It has been an interesting year for breastfeeding advocates. There have been highs, such as the State of Massachusetts banning formula samples in hospitals, and lows, including the backlash from the now infamous Time Magazine extended-breastfeeding cover photo. Breastfeeding moms continue to be asked to cover up, go elsewhere, or consider weaning their “older” children. Women still lack many rights when it comes to nursing. But what we see in all of this is a wealth of conversation and a groundswell of connection among people striving to normalize breastfeeding.
What makes this groundswell possible? Community. Real community. Connecting – both in person and online – make people more able to affect social change. The act of gathering is in and of itself transformative and when we connect, face-to-face and virtually, our common ground is found and we can share ideas, create action plans, support each other, and literally create a cultural and social shift.
Virtual community has been radically transformed in the past decade by technology and through the evolution of such social media networks as Twitter. Globally, millions of people can share information and ideas instantaneously in powerful ways. As Malcolm Gladwell noted in The New Yorker, social media outlets such as Facebook and Twitter may well be “our greatest source of new ideas and information.” Raising awareness is undoubtedly the first step in evoking change. Social media and virtual networks enable us to engage in awareness-raising, the goals of which “is to build understanding in the wider community . . . to highlight your work and its importance, and to persuade others to become involved as concerned individuals, allies and activists themselves.” The downside to social networks, however, is the superficial level of engagement. People may flock to causes and networks online because the level of participation and the action required to do so is so minimal. “Social networks are effective at increasing participation—by lessening the level of motivation that participation requires,” argues Gladwell. Engaging in real life communities, such as the Holistic Moms Network, is what moves people beyond low-level participation into a higher level of social activism.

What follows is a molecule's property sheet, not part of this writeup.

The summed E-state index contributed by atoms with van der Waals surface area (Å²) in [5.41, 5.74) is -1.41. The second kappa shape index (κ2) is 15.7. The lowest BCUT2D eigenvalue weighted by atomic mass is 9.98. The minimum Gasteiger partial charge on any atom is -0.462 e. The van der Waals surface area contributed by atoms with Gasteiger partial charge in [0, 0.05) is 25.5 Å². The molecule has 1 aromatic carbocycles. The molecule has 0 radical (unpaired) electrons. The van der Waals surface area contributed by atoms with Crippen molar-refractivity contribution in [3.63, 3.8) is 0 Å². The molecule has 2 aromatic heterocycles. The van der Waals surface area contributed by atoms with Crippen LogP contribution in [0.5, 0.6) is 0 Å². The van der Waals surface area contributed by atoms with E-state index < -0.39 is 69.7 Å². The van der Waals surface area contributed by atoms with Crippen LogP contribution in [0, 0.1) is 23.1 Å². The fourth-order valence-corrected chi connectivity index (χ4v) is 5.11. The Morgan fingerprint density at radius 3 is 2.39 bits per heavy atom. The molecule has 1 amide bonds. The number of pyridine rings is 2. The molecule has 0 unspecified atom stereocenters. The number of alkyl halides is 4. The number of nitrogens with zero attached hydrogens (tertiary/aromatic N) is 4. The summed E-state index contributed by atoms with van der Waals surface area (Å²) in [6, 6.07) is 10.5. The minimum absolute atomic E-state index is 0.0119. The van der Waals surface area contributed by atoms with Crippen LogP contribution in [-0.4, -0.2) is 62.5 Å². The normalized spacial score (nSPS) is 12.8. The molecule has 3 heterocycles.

And yet it is the level of “weak-tie” engagement which lays the foundation for activism and thus is a necessary and vital tool for creating change. Low-level virtual connection makes in-real-life engagement more possible by exposing the channels, resources, and communities that exist to build stronger levels of interaction and foster action. By showing the power of our virtual community and “normalizing” the goals and importance of an issue, we can begin to affect social change.
On the cusp of World Breastfeeding Week we plan to do just that. On Tuesday, July 31st, 2012 the Holistic Moms Network, along with our Sponsors Divine Mama Bars, Earth Mama Angel Baby, and Motherlove will host our second annual World’s Biggest Breastfeeding Twitter Party at 10 pm ET/ 7 pm PT, #HolisticMoms, #Breastfeeding. By gathering the supporters of breastfeeding, the parents, organizations, professionals, agencies, and activists into a virtual community event, we can help to normalize breastfeeding, raise awareness, and build weak-tie connections to pave the road for stronger activism and change. Simple participation is all that is needed to showcase the support and power for normalizing breastfeeding. But real action comes when we strengthen those weak-ties and connect with those who are also engaging, building a format for collective action.
Join us and be heard! And then take your knowledge and connections into a plan for action. Join us on Twitter and then dive into World Breastfeeding Week with the passion and commitment we need to make powerful change!